Poems eBook

Denis Florence MacCarthy
This eBook from the Gutenberg Project consists of approximately 215 pages of information about Poems.

Life is too short to waste
In critic peep or cynic bark,
Quarrel or reprimand: 
’T will soon be dark;
Up! mind thine own aim, and
God speed the mark!


That you are fair or wise is vain,
Or strong, or rich, or generous;
You must add the untaught strain
That sheds beauty on the rose. 
There’s a melody born of melody,
Which melts the world into a sea. 
Toil could never compass it;
Art its height could never hit;
It came never out of wit;
But a music music-born
Well may Jove and Juno scorn. 
Thy beauty, if it lack the fire
Which drives me mad with sweet desire,
What boots it?  What the soldier’s mail,
Unless he conquer and prevail? 
What all the goods thy pride which lift,
If thou pine for another’s gift? 
Alas! that one is born in blight,
Victim of perpetual slight: 
When thou lookest on his face,
Thy heart saith, ’Brother, go thy ways! 
None shall ask thee what thou doest,
Or care a rush for what thou knowest,
Or listen when thou repliest,
Or remember where thou liest,
Or how thy supper is sodden;’
And another is born
To make the sun forgotten. 
Surely he carries a talisman
Under his tongue;
Broad his shoulders are and strong;
And his eye is scornful,
Threatening and young. 
I hold it of little matter
Whether your jewel be of pure water,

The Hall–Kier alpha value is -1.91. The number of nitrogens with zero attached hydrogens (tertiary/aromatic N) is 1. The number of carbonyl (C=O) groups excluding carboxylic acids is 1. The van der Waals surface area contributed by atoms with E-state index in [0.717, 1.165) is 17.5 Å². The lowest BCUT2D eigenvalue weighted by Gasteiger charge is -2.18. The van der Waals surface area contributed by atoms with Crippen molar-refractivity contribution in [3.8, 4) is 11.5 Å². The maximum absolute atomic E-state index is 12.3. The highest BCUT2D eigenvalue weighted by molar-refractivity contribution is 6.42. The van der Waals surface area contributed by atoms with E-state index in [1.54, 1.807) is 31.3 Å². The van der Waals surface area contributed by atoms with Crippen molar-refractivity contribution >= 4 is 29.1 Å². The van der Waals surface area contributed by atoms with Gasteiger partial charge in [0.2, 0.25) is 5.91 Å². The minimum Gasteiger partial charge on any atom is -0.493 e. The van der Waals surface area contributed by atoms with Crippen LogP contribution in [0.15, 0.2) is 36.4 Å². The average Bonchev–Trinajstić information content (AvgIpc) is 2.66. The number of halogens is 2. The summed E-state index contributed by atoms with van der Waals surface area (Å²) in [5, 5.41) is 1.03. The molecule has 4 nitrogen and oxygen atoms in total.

A rose diamond or a white,
But whether it dazzle me with light. 
I care not how you are dressed,
In coarsest weeds or in the best;
Nor whether your name is base or brave: 
Nor for the fashion of your behavior;
But whether you charm me,
Bid my bread feed and my fire warm me
And dress up Nature in your favor. 
One thing is forever good;
That one thing is Success,—­
Dear to the Eumenides,
And to all the heavenly brood. 
Who bides at home, nor looks abroad,
Carries the eagles, and masters the sword.


Mortal mixed of middle clay,
Attempered to the night and day,
Interchangeable with things,
Needs no amulets nor rings. 
Guy possessed the talisman
That all things from him began;
And as, of old, Polycrates
Chained the sunshine and the breeze,
So did Guy betimes discover
Fortune was his guard and lover;
In strange junctures, felt, with awe,
His own symmetry with law;
That no mixture could withstand
The virtue of his lucky hand. 
He gold or jewel could not lose,
Nor not receive his ample dues. 
Fearless Guy had never foes,
He did their weapons decompose. 
Aimed at him, the blushing blade
Healed as fast the wounds it made. 
If on the foeman fell his gaze,
Him it would straightway blind or craze,
In the street, if he turned round,
His eye the eye ’t was seeking found.

Project Gutenberg
Poems from Project Gutenberg. Public domain.
Follow Us on Facebook